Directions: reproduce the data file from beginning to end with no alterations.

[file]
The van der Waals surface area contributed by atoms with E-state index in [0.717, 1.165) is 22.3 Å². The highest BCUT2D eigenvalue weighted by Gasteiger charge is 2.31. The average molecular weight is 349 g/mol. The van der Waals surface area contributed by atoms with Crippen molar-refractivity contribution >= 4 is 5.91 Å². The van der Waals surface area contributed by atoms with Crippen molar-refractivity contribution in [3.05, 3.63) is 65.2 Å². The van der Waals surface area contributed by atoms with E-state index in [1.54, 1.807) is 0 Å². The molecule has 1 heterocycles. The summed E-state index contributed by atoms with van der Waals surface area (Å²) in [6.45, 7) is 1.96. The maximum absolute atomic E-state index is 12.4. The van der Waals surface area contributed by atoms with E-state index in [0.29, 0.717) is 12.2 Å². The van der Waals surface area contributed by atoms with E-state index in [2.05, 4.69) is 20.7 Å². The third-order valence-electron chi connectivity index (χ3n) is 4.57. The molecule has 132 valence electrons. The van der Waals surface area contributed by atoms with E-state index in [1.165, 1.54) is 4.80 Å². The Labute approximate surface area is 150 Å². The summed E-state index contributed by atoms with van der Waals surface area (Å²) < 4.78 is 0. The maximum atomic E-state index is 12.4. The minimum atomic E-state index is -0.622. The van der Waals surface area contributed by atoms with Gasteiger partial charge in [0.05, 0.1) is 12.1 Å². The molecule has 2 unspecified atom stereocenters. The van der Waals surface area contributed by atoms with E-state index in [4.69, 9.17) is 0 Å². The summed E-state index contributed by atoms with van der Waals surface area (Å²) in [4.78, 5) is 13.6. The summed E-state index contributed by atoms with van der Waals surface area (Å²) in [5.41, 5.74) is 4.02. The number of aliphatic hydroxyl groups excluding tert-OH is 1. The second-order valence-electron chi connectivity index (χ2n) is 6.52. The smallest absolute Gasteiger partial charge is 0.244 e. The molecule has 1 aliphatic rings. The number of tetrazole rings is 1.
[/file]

The van der Waals surface area contributed by atoms with E-state index in [0.717, 1.165) is 22.3 Å². The highest BCUT2D eigenvalue weighted by Gasteiger charge is 2.31. The average molecular weight is 349 g/mol. The van der Waals surface area contributed by atoms with Crippen molar-refractivity contribution >= 4 is 5.91 Å². The van der Waals surface area contributed by atoms with Crippen molar-refractivity contribution in [3.05, 3.63) is 65.2 Å². The van der Waals surface area contributed by atoms with E-state index in [1.54, 1.807) is 0 Å². The molecule has 1 heterocycles. The summed E-state index contributed by atoms with van der Waals surface area (Å²) in [6.45, 7) is 1.96. The maximum absolute atomic E-state index is 12.4. The van der Waals surface area contributed by atoms with E-state index in [0.29, 0.717) is 12.2 Å². The van der Waals surface area contributed by atoms with E-state index in [2.05, 4.69) is 20.7 Å². The third-order valence-electron chi connectivity index (χ3n) is 4.57. The molecule has 132 valence electrons. The van der Waals surface area contributed by atoms with E-state index in [1.165, 1.54) is 4.80 Å². The Labute approximate surface area is 150 Å². The summed E-state index contributed by atoms with van der Waals surface area (Å²) < 4.78 is 0. The maximum atomic E-state index is 12.4. The minimum atomic E-state index is -0.622. The van der Waals surface area contributed by atoms with Gasteiger partial charge in [0.05, 0.1) is 12.1 Å². The molecule has 2 unspecified atom stereocenters. The van der Waals surface area contributed by atoms with E-state index in [4.69, 9.17) is 0 Å². The summed E-state index contributed by atoms with van der Waals surface area (Å²) in [4.78, 5) is 13.6. The summed E-state index contributed by atoms with van der Waals surface area (Å²) in [5.41, 5.74) is 4.02. The number of aliphatic hydroxyl groups excluding tert-OH is 1. The second-order valence-electron chi connectivity index (χ2n) is 6.52. The smallest absolute Gasteiger partial charge is 0.244 e. The molecule has 1 aliphatic rings. The number of tetrazole rings is 1.